Dispute over working hours at Home Affairs threatens national shutdown

This could be the note greeting people making their way to home affairs offices across the country if a labour dispute isn’t solved quickly. Picture: Lehlohonolo Belebesi
This could be the note greeting people making their way to home affairs offices across the country if a labour dispute isn’t solved quickly. Picture: Lehlohonolo Belebesi

Home affairs employees are going to go on strike if the department insists on making them work on Saturday without paying them overtime.

The Public Servants Association, which represents a majority of the department’s employees (75%), served the department with a notice to strike yesterday after a “conciliation of a long-standing dispute on working hours” failed yesterday.

The department has been given 10 days to review their policy on employee working hours, after which employees will engage in strike action, beginning on June 19.

A conciliation hearing was held yesterday after the ongoing dispute between the department and unions including the PSA, Nehawu and National Union of Public Service and Allied Workers failed to reach an agreement over the implementation of new opening and closing working hours.

One of the main disputes which workers have brought forward is that working on Saturdays needs to include overtime pay, a demand which the department cannot concede to at this point due to financial constraints.

Speaking to City Press, department of home affairs director-general Mkuseli Apleni said that it has become “unsustainable” to pay workers overtime, hence the new proposed working hours.

“We previously had a system in place where workers would get paid overtime for the Saturdays they worked.

"However financially that has just become unsustainable, and as such we proposed for them to get a Wednesday off during the week and still work a Saturday, which would mean that their work week would still only be five days or 40 hours,” Apleni said.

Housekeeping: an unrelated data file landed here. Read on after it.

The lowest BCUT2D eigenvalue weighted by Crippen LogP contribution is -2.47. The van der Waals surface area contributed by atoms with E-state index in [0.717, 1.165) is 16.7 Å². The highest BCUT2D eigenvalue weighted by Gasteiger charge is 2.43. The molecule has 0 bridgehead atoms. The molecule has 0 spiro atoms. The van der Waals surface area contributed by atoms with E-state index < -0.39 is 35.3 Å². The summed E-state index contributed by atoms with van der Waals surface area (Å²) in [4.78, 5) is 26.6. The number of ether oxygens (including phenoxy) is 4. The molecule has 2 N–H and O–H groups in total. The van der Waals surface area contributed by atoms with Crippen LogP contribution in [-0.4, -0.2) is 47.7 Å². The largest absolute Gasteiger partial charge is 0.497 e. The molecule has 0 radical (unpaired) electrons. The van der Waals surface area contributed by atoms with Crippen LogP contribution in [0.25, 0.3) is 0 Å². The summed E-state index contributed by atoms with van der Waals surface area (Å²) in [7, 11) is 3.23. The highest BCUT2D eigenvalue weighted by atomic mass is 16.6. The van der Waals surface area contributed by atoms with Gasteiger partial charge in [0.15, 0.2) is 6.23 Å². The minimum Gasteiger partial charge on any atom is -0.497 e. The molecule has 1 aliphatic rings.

Home Affairs employees rejected this offer.

“The department’s proposal unfortunately still did not consider the impact that working on a Saturday will have on workers, especially women.

"Challenges include the lack of child-care facilities on a Saturday and the lack of safe transport.

"The enforcement of Saturday work also infringes on the Constitutional right of workers to freely practice their religion on a Saturday,” Tahir Maepa, acting assistant general manager of the PSA said.

According to Khaya Xaba, national spokesperson of Nehawu, they were still consulting about the proposed strike action.

“We are not trying to exploit anyone. The rights that I am fighting for are that of the citizens to get services on a Saturday. We are not asking anyone to work overtime without compensation.

"As it stands if someone works overtime they do get paid. But their demands to work a five-day week and then get paid overtime on a Saturday is not a viable option for the department,” Apleni told City Press.

The department of home affairs provides important services to the public, such as the issuing of birth, marriage and death certificates as well as travel and passport documentation.

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